International Media Broadcaster Visits Texas Panhandle
story by Quenna Terry
Voices of America (VOA), an international multimedia broadcasting agency of the U.S. Government, recently videoed areas of the Texas Panhandle to document drought conditions impacting the agriculture industry.
The USDA-Natural Resources Conservation Service (NRCS) provided assistance to VOA reporter, Steve Baragona, to find agriculture producers and agriculture industry managers willing to participate in a documentary depicting how agriculture is surviving the severe drought.
Farmer and cattlemen David Ford, director of the Corn Producers' Association of Texas and the Texas Corn Producers' Board, was one of several agricultural business owners VOA wanted to interview to get a closer look at conservation strategies being used to help conserve resources and decrease input costs.
Ford showed the implementation of his conservation tillage system in the field and explained how the practice and management has reduced his irrigation, labor, and fuel costs. According to Ford, the increased water infiltration with conservation tillage has also resulted in greater soil-water holding capacity, while maintaining crop residues and organic matter to help the soil hold onto water instead of losing it to evaporation or runoff. Although Ford didn't have exceptional yields this year due to the drought, he was able to utilize his crop residues to cover the soil surface and further protect the soil from drying out more and blowing away.
"I am going to use any conservation strategy I can to conserve water for the life of my operation, but that water conservation is even more important in the middle of a drought like this one," Ford says.
NRCS Agronomist Brandt Underwood, Lubbock, followed Ford in the VOA interview and discussed further benefits of reduced tillage practices to help producers conserve soil moisture and protect soil from wind erosion events in a record year drought.
According to NRCS, some of the principal benefits of reduced tillage practices include improved water conservation and reduced soil erosion along with a reduction in fuel consumption, compaction, planting and harvesting flexibility, reduced labor requirements, and improved soil tilth to increase productivity.
"Farmers who use conservation tillage methods can improve their soil and water quality with reduced input costs," said Underwood. "If a producer wants to make a conservation tillage system work and the necessary changes in crop production management, it can provide greater profits."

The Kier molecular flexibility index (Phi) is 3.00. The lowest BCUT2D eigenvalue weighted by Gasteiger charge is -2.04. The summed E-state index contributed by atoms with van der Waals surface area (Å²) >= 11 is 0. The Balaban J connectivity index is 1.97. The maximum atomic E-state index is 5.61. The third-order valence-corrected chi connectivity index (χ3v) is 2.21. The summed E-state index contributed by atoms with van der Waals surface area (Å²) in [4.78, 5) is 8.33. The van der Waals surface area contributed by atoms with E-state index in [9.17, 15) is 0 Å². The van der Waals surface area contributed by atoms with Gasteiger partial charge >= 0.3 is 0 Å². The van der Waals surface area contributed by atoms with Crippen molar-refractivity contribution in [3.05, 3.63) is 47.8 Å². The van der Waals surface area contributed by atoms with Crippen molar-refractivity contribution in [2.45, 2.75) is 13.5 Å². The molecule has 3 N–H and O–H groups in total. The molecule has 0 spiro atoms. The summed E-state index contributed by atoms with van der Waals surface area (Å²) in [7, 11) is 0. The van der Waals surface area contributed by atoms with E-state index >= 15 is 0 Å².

Reduced tillage systems range from no-till, where soil is undisturbed before planting and only a narrow opening in the soil is made to insert the crop seed into the ground at planting; to strip-till, where six to nine inch strips of soil is tilled to plant; or mulch till, where the entire soil surface is disturbed by tillage before planting, using implements that keep a high percentage of crop residues on the surface.
Baragona says the documentary will be available on the VOA website, www.voanews.com by the end of November.
For additional information about conservation tillage practices, please contact the local NRCS office in your county, or visit the Texas NRCS website at www.tx.nrcs.usda.gov/programs.
David Ford explains in his interview with VOA the importance of metering irrigation wells in order to determine accurate amounts of water pumped into the irrigation system. Ford says to manage your resources well an irrigation meter is a critical tool to know the efficiencies of the pumping unit.
David Ford harvested corn in late September and his overall yields were below average in drought conditions.
NRCS Agronomist Brandt Underwood, Lubbock, was interviewed by VOA on David Fords Farm in Moore County. Ford has consulted with NRCS for technical assistance and conservation cost-share program practices through the 2008 Farm Bill.
NRCS Agronomist Brandt Underwood, Lubbock, stands in one of David Ford's conservation tillage fields discussing the overall benefits of rotational cropping systems and conservation tillage practices.